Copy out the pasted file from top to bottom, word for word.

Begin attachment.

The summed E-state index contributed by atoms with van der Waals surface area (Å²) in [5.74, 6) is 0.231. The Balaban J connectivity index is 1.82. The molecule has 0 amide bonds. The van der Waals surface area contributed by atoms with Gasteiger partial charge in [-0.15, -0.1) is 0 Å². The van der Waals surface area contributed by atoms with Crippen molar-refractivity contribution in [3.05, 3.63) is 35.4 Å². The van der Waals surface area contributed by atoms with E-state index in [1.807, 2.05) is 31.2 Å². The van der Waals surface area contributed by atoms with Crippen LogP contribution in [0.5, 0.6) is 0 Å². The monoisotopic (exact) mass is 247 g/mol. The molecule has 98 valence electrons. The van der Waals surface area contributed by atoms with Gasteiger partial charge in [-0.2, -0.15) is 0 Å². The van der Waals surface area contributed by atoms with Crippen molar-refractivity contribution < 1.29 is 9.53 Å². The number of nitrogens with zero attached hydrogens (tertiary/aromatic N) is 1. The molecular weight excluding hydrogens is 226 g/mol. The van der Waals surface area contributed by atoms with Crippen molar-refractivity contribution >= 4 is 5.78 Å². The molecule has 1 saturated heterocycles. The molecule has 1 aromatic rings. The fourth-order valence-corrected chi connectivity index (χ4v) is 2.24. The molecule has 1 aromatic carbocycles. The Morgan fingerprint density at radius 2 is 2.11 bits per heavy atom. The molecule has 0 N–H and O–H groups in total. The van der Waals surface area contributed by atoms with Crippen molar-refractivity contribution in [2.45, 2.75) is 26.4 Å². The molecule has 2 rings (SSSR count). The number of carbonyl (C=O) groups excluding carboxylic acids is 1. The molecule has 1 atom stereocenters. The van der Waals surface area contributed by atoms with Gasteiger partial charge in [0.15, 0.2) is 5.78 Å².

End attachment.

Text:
The summed E-state index contributed by atoms with van der Waals surface area (Å²) in [5.74, 6) is 0.231. The Balaban J connectivity index is 1.82. The molecule has 0 amide bonds. The van der Waals surface area contributed by atoms with Gasteiger partial charge in [-0.15, -0.1) is 0 Å². The van der Waals surface area contributed by atoms with Crippen molar-refractivity contribution in [3.05, 3.63) is 35.4 Å². The van der Waals surface area contributed by atoms with E-state index in [1.807, 2.05) is 31.2 Å². The van der Waals surface area contributed by atoms with Crippen LogP contribution in [0.5, 0.6) is 0 Å². The monoisotopic (exact) mass is 247 g/mol. The molecule has 98 valence electrons. The van der Waals surface area contributed by atoms with Gasteiger partial charge in [-0.2, -0.15) is 0 Å². The van der Waals surface area contributed by atoms with Crippen molar-refractivity contribution < 1.29 is 9.53 Å². The number of nitrogens with zero attached hydrogens (tertiary/aromatic N) is 1. The molecular weight excluding hydrogens is 226 g/mol. The van der Waals surface area contributed by atoms with Crippen molar-refractivity contribution >= 4 is 5.78 Å². The molecule has 1 saturated heterocycles. The molecule has 1 aromatic rings. The fourth-order valence-corrected chi connectivity index (χ4v) is 2.24. The molecule has 1 aromatic carbocycles. The Morgan fingerprint density at radius 2 is 2.11 bits per heavy atom. The molecule has 0 N–H and O–H groups in total. The van der Waals surface area contributed by atoms with Crippen molar-refractivity contribution in [2.45, 2.75) is 26.4 Å². The molecule has 2 rings (SSSR count). The number of carbonyl (C=O) groups excluding carboxylic acids is 1. The molecule has 1 atom stereocenters. The van der Waals surface area contributed by atoms with Gasteiger partial charge in [0.15, 0.2) is 5.78 Å².